The U.S. Federal Communications Commission (FCC) voted unanimously to prohibit the country’s telecoms carriers from using a government fund to buy products and services from Huawei and ZTE on the grounds that the two Chinese companies pose a national security threat, it said in a statement Friday.
The FCC also proposed asking carriers that receive funds from the $8.5 billion Universal Service Fund (USF) to remove and replace Huawei and ZTE equipment from their existing wireless networks.
The U.S. order deems Huawei and ZTE threats due to their “close ties to the Chinese government and military apparatus” and because they “are subject to Chinese laws requiring them to assist with espionage.”
In response, Huawei slammed the designation as “unlawful” and urged the FCC to rethink its decision. “The FCC’s process for labeling Huawei a security threat violates bedrock principles of due process and is based on nothing more than irrational speculation and innuendo,” the company said in a statement on Saturday.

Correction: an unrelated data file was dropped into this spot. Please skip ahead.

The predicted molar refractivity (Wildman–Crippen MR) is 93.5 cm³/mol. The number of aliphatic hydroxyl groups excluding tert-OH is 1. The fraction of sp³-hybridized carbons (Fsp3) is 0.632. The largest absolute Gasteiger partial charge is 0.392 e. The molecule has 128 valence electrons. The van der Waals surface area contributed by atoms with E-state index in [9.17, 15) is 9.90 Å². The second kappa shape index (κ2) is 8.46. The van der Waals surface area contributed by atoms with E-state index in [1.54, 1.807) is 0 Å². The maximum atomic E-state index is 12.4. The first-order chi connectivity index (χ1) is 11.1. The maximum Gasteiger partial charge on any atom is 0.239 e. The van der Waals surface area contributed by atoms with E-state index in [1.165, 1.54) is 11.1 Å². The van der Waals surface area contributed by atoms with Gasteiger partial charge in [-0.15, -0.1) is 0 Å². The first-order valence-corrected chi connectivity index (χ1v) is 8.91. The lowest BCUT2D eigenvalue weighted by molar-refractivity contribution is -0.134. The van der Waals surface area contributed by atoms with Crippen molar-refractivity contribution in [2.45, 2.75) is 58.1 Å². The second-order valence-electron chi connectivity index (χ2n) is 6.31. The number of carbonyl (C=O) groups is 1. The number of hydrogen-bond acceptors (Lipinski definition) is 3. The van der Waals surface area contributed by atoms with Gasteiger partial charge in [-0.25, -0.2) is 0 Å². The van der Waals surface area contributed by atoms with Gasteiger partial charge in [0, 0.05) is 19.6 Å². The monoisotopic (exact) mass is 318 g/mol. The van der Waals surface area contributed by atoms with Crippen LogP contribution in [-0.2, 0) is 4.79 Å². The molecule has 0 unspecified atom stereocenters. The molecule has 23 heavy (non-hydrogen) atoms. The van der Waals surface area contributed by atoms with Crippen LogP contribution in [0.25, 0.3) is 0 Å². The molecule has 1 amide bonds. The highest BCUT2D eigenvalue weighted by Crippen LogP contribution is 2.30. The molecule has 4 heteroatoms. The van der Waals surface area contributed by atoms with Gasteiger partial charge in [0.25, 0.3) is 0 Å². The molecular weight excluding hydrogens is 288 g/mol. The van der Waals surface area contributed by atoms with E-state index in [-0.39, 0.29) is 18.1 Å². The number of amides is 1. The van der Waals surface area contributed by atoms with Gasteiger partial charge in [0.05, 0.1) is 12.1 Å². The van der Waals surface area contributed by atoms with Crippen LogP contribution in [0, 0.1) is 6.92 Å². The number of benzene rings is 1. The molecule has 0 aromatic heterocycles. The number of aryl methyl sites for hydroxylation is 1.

ZTE did not immediately respond to the decision.
Huawei and ZTE will have 30 days to appeal the designation and an order compelling removal of equipment will not be finalized until next year at the earliest, Reuters reported.
The U.S. ban came days after the Trump administration agreed to extend a reprieve allowing some American companies, including Microsoft, to resume component sales to Huawei.
Contact reporter Ding Yi (firstname.lastname@example.org)